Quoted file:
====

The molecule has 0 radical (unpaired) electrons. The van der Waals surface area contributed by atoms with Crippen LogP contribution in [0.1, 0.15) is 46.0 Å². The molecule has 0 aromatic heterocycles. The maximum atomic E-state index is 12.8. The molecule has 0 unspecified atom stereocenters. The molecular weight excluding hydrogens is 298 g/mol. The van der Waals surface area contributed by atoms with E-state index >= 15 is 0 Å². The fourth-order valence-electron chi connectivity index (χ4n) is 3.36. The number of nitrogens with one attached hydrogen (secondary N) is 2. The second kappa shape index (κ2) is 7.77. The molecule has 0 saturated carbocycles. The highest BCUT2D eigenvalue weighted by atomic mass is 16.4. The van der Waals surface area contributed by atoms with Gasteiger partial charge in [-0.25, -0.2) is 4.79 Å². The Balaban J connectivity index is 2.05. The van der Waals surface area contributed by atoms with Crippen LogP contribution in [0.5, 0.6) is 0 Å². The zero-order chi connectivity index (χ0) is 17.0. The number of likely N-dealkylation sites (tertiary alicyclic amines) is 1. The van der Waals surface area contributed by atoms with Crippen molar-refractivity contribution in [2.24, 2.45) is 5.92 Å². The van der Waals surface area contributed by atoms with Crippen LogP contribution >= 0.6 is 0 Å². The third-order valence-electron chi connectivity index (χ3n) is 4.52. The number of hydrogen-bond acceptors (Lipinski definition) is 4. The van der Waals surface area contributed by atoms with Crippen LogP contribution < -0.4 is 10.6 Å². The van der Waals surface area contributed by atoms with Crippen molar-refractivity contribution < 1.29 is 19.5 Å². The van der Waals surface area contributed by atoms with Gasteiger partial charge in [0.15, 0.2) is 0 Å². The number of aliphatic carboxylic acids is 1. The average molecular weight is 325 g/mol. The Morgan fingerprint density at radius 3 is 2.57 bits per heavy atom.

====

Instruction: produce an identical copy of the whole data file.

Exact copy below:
The molecule has 0 radical (unpaired) electrons. The van der Waals surface area contributed by atoms with Crippen LogP contribution in [0.1, 0.15) is 46.0 Å². The molecule has 0 aromatic heterocycles. The maximum atomic E-state index is 12.8. The molecule has 0 unspecified atom stereocenters. The molecular weight excluding hydrogens is 298 g/mol. The van der Waals surface area contributed by atoms with E-state index >= 15 is 0 Å². The fourth-order valence-electron chi connectivity index (χ4n) is 3.36. The number of nitrogens with one attached hydrogen (secondary N) is 2. The second kappa shape index (κ2) is 7.77. The molecule has 0 saturated carbocycles. The highest BCUT2D eigenvalue weighted by atomic mass is 16.4. The van der Waals surface area contributed by atoms with Gasteiger partial charge in [-0.25, -0.2) is 4.79 Å². The Balaban J connectivity index is 2.05. The van der Waals surface area contributed by atoms with Crippen LogP contribution in [0.5, 0.6) is 0 Å². The zero-order chi connectivity index (χ0) is 17.0. The number of likely N-dealkylation sites (tertiary alicyclic amines) is 1. The van der Waals surface area contributed by atoms with Crippen molar-refractivity contribution in [2.24, 2.45) is 5.92 Å². The van der Waals surface area contributed by atoms with Crippen LogP contribution >= 0.6 is 0 Å². The third-order valence-electron chi connectivity index (χ3n) is 4.52. The number of hydrogen-bond acceptors (Lipinski definition) is 4. The van der Waals surface area contributed by atoms with Crippen LogP contribution < -0.4 is 10.6 Å². The van der Waals surface area contributed by atoms with Crippen molar-refractivity contribution < 1.29 is 19.5 Å². The van der Waals surface area contributed by atoms with Gasteiger partial charge in [0.15, 0.2) is 0 Å². The number of aliphatic carboxylic acids is 1. The average molecular weight is 325 g/mol. The Morgan fingerprint density at radius 3 is 2.57 bits per heavy atom.